Saving little hearts

Saving little hearts

 In most countries, babies are screened at birth for 59 conditions. However, in India, rigorous newborn screening protocols are yet to be implemented, Dr Kishore Kumar tells Jisha Krishnan.

Congenital Heart Disease (CHD) refers to a range of heart defects that are present at birth and affect the normal functioning of the heart. They can range from minor defects with the baby not exhibiting any symptoms at birth to severe ones, which can be detected at birth and can be life-threatening. To tackle this issue, Cloudnine Hospitals recently partnered with Masimo, a global leader in non-invasive technology, to install a technology that’ll help screening for Critical Congenital Cyanotic Heart Diseases (CCCHD) in all its facilities.

“This technology overcomes some of the limitations present in the traditional saturation monitors. With this, any movement by the baby during screening does not interfere with the calibrations. And if the baby’s perfusion is poor, that is, poor passage of body fluid through vessels of an organ (either as a result of infection or a heart defect), then the technology takes this into account and gives an adjusted and more accurate reading,” informs Dr Kishore Kumar, neonatologist and chairman, Cloudnine Hospital, Bengaluru. Excerpts from an interaction:

What is the incidence of CHD in India?
CHDs are the most common type of birth defects. Worldwide the incidence of these is estimated to range from eight to 12 per 1000 live births. There is a lack of epidemiological data on the incidence of CHD in India, but according to one hospital study done last year, the prevalence is estimated to be 19 per 1000 births.

How can they be detected?
Some CHDs can be detected during pregnancy through a fetal echocardiogram. Others are detected after birth. They are of two types: cyanotic and acyanotic. In cyanotic CHDs,
the babies turn a bluish/purplish colour at birth so they are easier to detect. The skin colour of acyanotic babies remains pink so these defects are harder to detect. But if a doctor detects a heart murmur (an unusual heartbeat sound), notices changes in an X-Ray, if the baby shows signs of not developing normally, or has a persistent cold, then an electrocardiogram (ECG or EKG) and or echocardiogram is recommended to figure out what the heart defect might be.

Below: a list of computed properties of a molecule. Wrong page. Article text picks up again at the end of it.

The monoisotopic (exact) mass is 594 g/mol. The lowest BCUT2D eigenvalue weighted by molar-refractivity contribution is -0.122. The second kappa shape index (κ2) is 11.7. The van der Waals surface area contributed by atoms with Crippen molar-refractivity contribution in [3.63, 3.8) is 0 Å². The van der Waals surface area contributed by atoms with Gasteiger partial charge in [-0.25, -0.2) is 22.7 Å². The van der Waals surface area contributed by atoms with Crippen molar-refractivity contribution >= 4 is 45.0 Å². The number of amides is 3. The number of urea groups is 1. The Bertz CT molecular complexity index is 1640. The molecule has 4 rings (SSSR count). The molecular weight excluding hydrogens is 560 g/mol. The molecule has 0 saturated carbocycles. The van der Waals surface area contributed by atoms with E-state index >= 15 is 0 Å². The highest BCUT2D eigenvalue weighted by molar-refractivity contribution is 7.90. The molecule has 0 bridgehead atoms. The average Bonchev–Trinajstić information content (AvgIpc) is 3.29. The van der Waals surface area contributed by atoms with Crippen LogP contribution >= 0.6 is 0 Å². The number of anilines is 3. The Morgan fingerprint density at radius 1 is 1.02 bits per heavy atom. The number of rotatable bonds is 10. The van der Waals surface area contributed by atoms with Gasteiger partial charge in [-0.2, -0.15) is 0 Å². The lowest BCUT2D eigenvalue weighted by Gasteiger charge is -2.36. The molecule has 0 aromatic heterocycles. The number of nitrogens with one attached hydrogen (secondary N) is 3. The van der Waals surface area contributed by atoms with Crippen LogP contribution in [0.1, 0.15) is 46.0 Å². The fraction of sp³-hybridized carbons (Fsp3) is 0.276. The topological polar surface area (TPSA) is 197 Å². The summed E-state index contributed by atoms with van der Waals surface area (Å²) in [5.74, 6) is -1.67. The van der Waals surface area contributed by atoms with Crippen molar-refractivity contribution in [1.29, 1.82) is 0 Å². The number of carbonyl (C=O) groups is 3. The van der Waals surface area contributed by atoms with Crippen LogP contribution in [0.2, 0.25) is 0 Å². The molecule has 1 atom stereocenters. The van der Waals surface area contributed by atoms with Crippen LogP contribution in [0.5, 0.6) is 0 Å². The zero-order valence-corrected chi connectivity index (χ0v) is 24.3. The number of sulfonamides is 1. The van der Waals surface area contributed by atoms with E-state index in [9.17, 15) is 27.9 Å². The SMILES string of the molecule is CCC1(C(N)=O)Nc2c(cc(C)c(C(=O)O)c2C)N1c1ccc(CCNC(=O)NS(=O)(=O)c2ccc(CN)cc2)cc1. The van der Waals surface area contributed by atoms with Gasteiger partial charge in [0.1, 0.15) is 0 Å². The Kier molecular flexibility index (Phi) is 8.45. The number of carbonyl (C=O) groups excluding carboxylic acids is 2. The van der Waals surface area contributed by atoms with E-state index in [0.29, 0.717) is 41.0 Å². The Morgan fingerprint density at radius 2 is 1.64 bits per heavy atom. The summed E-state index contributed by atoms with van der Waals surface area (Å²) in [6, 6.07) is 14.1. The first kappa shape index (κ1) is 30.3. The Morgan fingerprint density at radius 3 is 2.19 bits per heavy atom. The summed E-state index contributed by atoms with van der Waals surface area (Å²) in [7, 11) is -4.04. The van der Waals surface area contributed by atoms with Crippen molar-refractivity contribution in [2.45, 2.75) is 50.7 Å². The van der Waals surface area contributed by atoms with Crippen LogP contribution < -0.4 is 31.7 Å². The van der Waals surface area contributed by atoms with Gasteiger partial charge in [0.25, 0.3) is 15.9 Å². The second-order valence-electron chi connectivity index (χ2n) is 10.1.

What does a CCCHD screening entail?
The first few days after birth are the most crucial for detecting congenital heart
defects in babies to avoid long-term complications. Detection of CCCHD post that period significantly reduces the chances of survival. Immediately after birth, a baby should be screened to check breathing, heart rate, vision, heart and lung development and other biological functions. To screen for CCCHD, a pulse oximetry is done, which is a non-invasive tool allowing early diagnosis. It measures how well oxygen is travelling to parts of the body farthest from the heart. Newborn screening is mandatory in the United States and Canada. In India, currently, only the Government of Karnataka has made it mandatory to screen for five congenital biochemical defects in all government
hospitals. This is certainly not enough.

How expensive is the screening?
Pulse oximetry, a fairly inexpensive tool, is the test used to screen for CCCHDs. All maternity hospitals are supposed to be equipped with saturation monitors, so
doing a pulse oximetry should come at no additional cost to the patient. It is relatively easy to perform and can be done by a nurse or a trained medical technician. We plan to analyse how this new technology has enhanced our existing protocols to provide superior screening for CCCHD. We also plan to share our findings so that other
institutes in the country recognise the importance of newborn screening, which I hope becomes mandatory here soon.

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